Numerically speaking, Christians and Muslims are equally represented, even though the Islamic portion of the population accounts for 50 percent of Nigerians against the 40 percent of Christians. Some data claims the exact opposite. The reader should bear in mind that all these figures refer to the last census carried out in Nigeria and which dates back to 1963. The central government has avoided releasing any recent data to restrain from fueling further unrest.
Nigerian muslims are predominantly Sunni, the Shiites are a minority of 4 to 6 million people and also embed some syncretic rituals. All major Sufi confraternities, such as the Qadiryah, Mouridyah and Tijanyah, are also present in Nigeria. They historically competed against one another to prevail over their opponents. Salafist radical groups, such as Boko Haram, are limited. Currently, out of 36 Nigerian States, nine fully apply the Islamic Sharia law, while three of them use it only partially.
The Christians, on the other hand, are mainly Protestants (and 75 percent of them are Anglicans), while the Catholics are a 25 percent minority, concentrated among the Yoruba and the Ibo.
The distinction between a Muslim north and a Christian south, or the labeling of an ethnic group with a specific creed, are not as rigid as they might seem. For instance, five percent of the Hausa are Christians, while several Yoruba are Muslims.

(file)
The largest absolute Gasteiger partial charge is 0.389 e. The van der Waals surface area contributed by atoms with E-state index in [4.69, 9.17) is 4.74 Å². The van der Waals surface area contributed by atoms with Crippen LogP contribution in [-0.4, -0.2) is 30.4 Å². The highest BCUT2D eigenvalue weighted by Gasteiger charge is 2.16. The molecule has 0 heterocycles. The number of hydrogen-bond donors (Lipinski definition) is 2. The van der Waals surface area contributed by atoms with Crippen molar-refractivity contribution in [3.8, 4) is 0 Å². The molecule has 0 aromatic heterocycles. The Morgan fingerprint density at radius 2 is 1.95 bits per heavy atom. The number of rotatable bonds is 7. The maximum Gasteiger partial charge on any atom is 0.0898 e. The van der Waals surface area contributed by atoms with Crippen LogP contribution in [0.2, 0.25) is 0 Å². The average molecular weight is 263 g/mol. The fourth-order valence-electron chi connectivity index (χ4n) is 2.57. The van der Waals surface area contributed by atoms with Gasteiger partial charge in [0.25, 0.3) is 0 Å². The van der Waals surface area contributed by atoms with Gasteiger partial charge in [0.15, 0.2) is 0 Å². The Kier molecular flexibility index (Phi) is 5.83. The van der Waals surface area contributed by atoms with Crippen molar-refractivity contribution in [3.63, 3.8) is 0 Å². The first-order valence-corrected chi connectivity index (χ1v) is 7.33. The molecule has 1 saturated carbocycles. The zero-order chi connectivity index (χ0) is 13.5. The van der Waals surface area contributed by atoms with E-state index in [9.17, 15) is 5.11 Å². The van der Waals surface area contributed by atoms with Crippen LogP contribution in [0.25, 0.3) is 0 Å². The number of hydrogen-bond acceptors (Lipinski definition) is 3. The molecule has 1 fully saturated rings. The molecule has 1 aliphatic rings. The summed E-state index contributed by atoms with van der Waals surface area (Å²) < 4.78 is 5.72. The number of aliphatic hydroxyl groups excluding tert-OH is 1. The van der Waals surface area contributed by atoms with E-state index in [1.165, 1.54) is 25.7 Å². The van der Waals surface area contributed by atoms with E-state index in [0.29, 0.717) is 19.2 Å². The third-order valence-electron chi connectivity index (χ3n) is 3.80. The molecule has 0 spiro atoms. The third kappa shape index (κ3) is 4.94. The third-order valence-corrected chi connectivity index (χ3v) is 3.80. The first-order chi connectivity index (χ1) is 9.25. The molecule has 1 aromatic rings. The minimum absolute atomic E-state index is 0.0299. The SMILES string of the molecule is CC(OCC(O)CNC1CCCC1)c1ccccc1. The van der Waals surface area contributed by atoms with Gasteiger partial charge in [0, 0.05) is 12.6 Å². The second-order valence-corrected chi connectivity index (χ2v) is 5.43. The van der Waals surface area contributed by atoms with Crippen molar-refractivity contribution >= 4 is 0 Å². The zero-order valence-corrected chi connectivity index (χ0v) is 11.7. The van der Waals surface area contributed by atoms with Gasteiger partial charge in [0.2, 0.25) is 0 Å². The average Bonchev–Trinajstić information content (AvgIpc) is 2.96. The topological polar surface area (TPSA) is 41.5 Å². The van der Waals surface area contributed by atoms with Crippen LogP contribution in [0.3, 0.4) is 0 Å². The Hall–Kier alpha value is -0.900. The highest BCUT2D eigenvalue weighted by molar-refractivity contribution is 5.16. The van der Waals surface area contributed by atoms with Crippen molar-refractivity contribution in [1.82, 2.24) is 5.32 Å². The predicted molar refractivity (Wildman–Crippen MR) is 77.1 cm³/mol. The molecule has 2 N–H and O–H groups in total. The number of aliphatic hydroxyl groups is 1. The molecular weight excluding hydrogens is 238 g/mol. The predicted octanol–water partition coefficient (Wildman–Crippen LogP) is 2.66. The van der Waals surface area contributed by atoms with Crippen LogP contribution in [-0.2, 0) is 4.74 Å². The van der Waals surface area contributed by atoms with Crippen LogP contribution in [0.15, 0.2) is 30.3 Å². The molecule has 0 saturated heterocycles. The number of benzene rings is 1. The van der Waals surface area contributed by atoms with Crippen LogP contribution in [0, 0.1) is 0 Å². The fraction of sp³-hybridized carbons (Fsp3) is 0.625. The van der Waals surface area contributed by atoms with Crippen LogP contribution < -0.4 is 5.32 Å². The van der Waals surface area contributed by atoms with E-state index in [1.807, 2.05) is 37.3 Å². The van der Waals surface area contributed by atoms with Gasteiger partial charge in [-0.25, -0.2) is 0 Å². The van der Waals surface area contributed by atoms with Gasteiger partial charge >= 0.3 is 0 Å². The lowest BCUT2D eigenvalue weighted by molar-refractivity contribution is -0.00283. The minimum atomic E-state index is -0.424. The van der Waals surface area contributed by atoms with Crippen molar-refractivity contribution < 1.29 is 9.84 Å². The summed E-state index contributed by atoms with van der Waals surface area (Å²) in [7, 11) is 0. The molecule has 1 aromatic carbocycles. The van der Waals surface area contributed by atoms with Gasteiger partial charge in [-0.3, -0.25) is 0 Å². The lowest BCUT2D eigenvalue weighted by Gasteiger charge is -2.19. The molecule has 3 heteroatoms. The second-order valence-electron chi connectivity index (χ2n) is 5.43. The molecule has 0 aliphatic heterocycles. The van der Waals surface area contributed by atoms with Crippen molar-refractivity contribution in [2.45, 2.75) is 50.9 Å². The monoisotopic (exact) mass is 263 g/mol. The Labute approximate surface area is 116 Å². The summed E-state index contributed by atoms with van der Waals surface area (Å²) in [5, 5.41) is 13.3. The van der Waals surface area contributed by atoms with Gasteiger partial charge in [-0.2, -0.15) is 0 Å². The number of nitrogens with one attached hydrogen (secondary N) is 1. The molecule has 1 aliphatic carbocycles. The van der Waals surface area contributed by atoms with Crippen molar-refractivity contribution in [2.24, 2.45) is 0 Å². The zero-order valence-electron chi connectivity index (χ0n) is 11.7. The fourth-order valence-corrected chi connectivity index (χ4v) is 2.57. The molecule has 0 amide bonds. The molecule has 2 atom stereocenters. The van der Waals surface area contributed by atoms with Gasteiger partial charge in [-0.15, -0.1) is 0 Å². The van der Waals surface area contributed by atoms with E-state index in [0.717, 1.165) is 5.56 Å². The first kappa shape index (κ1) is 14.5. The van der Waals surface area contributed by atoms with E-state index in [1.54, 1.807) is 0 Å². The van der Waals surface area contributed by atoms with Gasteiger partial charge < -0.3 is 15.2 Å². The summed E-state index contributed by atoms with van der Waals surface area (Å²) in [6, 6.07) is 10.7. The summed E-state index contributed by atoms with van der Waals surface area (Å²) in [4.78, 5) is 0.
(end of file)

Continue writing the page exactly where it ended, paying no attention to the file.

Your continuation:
The spreading of radical Islam
Boko Haram were not the first ones to wage a war against the central government, but are just the last on a long list. Every time there was an upheaval, it carried along a mixture of religious, social and inter-ethnic elements. Since independence on October 1st 1960, Nigeria has witnessed brief periods of democracy, interspersed with long years of military rule and, in between, the Biafra civil war at the end of the 60s.
The history of radical Islam in the north of the country dates back to the deeds of Osman Dan Fodio at the beginning of the 19th century. In his fight against the British colonizers and the local monarchies, Fodio waved the flag of pure Islam and refused all Western habits.
Two centuries later, in 1977, the reformist movement known as Yan Izala (Jama‘at izalat al-bidd‘a wal iqamat al sunna, i.e. community for the elimination of the heresies and the affirmation of the Sunna) fought against the Sufis and their moderate vision of Islam. The followers of this movement attacked and occupied the mosques founded by the different confraternities.
This first radical movement was soon followed by the anti-modernists from Maitatsine (Yan Tatsine, or 'refusal of the status quo' in Hausa), who waged an armed combat. The movement refused and labeled as "non-Islamic innovations" the use of watches, bicycles and Western clothing. Covertly financed by Nigerians living in Saudi Arabia, the group was erased by a series of military operations that caused over four thousand deaths.